With an injury crisis, a habit of conceding heartbreaking late goals and a run of consecutive defeats probably the last thing Sutton needed was yours truly turning up at a game. My recent attendance at matches have yielded some very sketchy results; going against the grain of the almost unparalleled success U’s have enjoyed in recent years. Indeed my old friend and everyone’s favourite car park steward Mark Frake had tried to impose an unofficial ban on me watching the lads in action. Such a curmudgeonly attitude may be hard to believe for those familiar with his normal happy go lucky nature, but with the U’s so out of sorts lately even he couldn’t be bothered to object to my attendance at Saturday’s game with Tranmere.
To be fair to Frakey my last game at HQ was the final one of last season when my presence at the match with Bradford saw the first home defeat in an eternity. This might not have been so bad had it not resulted in the U’s missing out on the play offs by a point despite winning at Harrogate the week after. Nevertheless both Mark and I agreed that in spite of this disappointment Sutton’s debut campaign in the Football League was a remarkable achievement; especially when you factored in the first trip to Wembley in 41 years.
Emulating that success this term was always going to be a tough ask but when you take in some key departures in the summer as well as long term injuries to integral ingredients like Ben Goodliffe then the patchy form thus far is completely understandable. Having said all that Matt Gray has still ensured the team has been competitive with Tuesday’s defeat at Stevenage being the only time the outcome had been decided before the end.
Anyway I’m now three paragraphs in to this diatribe and have realised there’s been far too much mention of football. I must offer my profound apologies for this as I know that’s not what Gandermonium’s regular clientele are here for. The normal build up to the day’s game involves a summary of the travel arrangements to the game and a round up of hostelries visited and beverages consumed. For away games this has often involved your correspondents rising at silly o’clock particularly for visits to some of League Two’s most Northerly outposts. This dedication to duty is praiseworthy but when ranked against my departure from home for Saturday’s game is decidedly second rate. This is because I left my humble abode on the Sussex coast last Sunday before pitching up at Gander Green Lane on Saturday. This convoluted journey was an indirect result of the industrial action on the railways but even the RMT’s worst critics couldn’t put the blame for a 6 day journey at their door.No the real fault lies with me and my obsession with football.
As those of you that have read my rubbish before will know, I’m a Fulham fan first and foremost and have had a season ticket there for more years than any reasonable person ought to endure. My wife had booked us a week away in Cambridge from last Saturday with a couple of friends but with Fulham at home to Newcastle that day I’d said I’d jump on a train after the game at the Cottage and join them that evening. I pretended I was being magnanimous as it allowed them to travel in one car with all the luggage rather than us schlepp up in there in two vehicles. My wife of course saw through this veneer as she’s never tagged me as an environmentalist or as having any overriding concerns about my carbon footprint. However she was happy to go along with the plan on the basis I’d have been mentally absent from the holiday until Saturday’s football was over anyway.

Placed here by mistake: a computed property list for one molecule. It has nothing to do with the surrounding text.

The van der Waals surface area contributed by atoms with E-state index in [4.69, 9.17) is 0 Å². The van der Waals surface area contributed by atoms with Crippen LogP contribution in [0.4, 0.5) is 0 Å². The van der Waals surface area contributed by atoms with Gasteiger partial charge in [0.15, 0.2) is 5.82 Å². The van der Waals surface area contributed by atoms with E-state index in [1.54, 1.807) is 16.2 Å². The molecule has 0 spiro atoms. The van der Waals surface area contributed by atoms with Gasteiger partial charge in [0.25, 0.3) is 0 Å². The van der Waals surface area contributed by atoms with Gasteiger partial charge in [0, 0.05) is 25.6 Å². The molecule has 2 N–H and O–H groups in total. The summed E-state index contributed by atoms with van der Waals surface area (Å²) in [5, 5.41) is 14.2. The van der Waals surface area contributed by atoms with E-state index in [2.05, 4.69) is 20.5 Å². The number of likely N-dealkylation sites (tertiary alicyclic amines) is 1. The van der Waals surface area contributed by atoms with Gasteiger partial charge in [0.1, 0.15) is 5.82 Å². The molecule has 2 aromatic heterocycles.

As it turned out with no trains last Saturday an onward trip to Cambridge that evening was out of the question. I’d ponced a lift to Fulham with my son and his mate so went back home after the game. This in theory gave me an evening alone to digest Fulham’s defeat and ponder the stupidity of a sending off that rendered the game over by 10 past 3. However as a veteran of such disappointment I went to my default setting of pretending that football didn’t exist; especially when I’d heard that Sutton had lost again to an added time goal. It also gave my wife Sallie and our friends an evening devoid of male company in Cambridge. I understand they coped admirably in the circumstances.
Therefore, getting back to the story, I left Clarke Towers last Sunday morning and trained it to Cambridge to join/spoil (delete as appropriate) the holiday. In fact I might be doing myself a disservice here as we have enjoyed a splendid week away. We’ve taken in the pleasures of Ely and Bury St Edmund’s where I learned it was not only famous for hosting Sutton in the Isthmian League but also had King Cnut knocking about in the Abbey there in the 11th century. I’m not sure if he was the earliest victim of dyslexia or if he was just a horrible bastard. If there are any historians out there I’d be eager to learn more. Another highlight of the week was going on a punt on the River Cam where I did an admirable impression of the aforesaid monarch, being as I was just one letter out.